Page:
By Soulskill from Slashdot's full-conversion-mod department
An anonymous reader writes "It's one of the biggest migrations in the history of Linux, and it made Steve Ballmer very angry: Munich, in southwest Germany, has completed its transition of 15,000 PCs from Windows to Linux. It has saved money, fueled the local economy, and improved security. Linux Voice talked to the man behind the migration: 'One of the biggest aims of LiMux was to make the city more independent. Germany’s major center-left political party is the SPD, and its local Munich politicians backed the idea of the city council switching to Linux. They wanted to promote small and medium-sized companies in the area, giving them funding to improve the city’s IT infrastructure, instead of sending the money overseas to a large American corporation. The SPD argued that moving to Linux would foster the local IT market, as the city would pay localcompanies to do the work.' (Linux Voice is making the PDF article free [CC-BY-SA] so that everyone can send it to their local councilors and encourage them to investigate Linux)."Read Replies (0)
By timothy from Slashdot's if-it-reaches-an-output-device-it-can-reach-an-input-device department
The New York Times is one of many outlets reporting that Snapchat has agreed to settle with the FTC
about the gap between promises made about the company's "disappearing" communications system and reality. "The Federal Trade Commission on Thursday said Snapchat had agreed to settle charges that the company was deceiving users about the ephemeral nature of the photos and video messages sent through its service. The messages were significantly less private than the company had said, the commission said. In marketing the service, Snapchat has said that its messages “disappear forever.” But in its complaint, the commission said the messages, often called snaps, can be saved in several ways. The commission said that users can save a message by using a third-party app, for example, or employ simple workarounds that allow users to take a screenshot of messages without detection."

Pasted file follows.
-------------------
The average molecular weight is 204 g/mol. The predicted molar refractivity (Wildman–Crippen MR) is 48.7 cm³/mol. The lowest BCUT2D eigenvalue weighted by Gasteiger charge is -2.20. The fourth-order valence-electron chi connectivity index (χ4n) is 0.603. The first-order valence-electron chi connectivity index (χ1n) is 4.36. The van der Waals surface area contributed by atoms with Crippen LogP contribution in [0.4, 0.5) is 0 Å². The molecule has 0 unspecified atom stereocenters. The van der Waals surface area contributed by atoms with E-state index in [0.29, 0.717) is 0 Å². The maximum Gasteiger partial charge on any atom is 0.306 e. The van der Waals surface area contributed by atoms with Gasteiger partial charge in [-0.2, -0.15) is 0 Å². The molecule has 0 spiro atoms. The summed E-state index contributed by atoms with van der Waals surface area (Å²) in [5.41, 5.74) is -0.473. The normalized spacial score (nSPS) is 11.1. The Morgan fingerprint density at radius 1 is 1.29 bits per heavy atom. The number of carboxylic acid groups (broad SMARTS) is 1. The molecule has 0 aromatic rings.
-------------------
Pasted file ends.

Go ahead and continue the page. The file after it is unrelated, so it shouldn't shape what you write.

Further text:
Besides the monetary side of the settlement (details of which are promised soon on the FTC's site), the company has agreed to operate for the next 20 years with special supervision of a new privacy program; it seems a little optimistic as a timeframe for any social-media related business. Here are the FTC's charges
(PDF).Read Replies (0)
By timothy from Slashdot's going-forward department
First time accepted submitter systemDead (3645325)
writes "I looked mostly with disinterest at Debian's decision last February to switch to
systemd as the default init system for their future operating system releases. The Debian GNU/Linux distribution is, after all, famous for allowing users greater freedom to choose what system components they want to install. This appeared to be the case with the init system, given the presence of packages such as sysvinit-core, upstart, and even openrc as alternatives to systemd.
Unfortunately, while still theoretically possible, installing an alternative init system means doing without a number of useful, even essential system programs. By design, systemd appears to be a full-blown everything-including-the-kitchen-sink solution to the relatively simple problem of starting up a Unix-like system. Systemd, for example, is a hard-coded dependency for installing Network Manager, probably the most user-friendly way for a desktop Linux system to connect to a wireless or wired network. Just this week, I woke up to find out that systemd had become a dependency for running PolicyKit, the suite of programs responsible for user privileges and permissions in a typical Linux desktop.
< article continued at Slashdot
>Read Replies (0)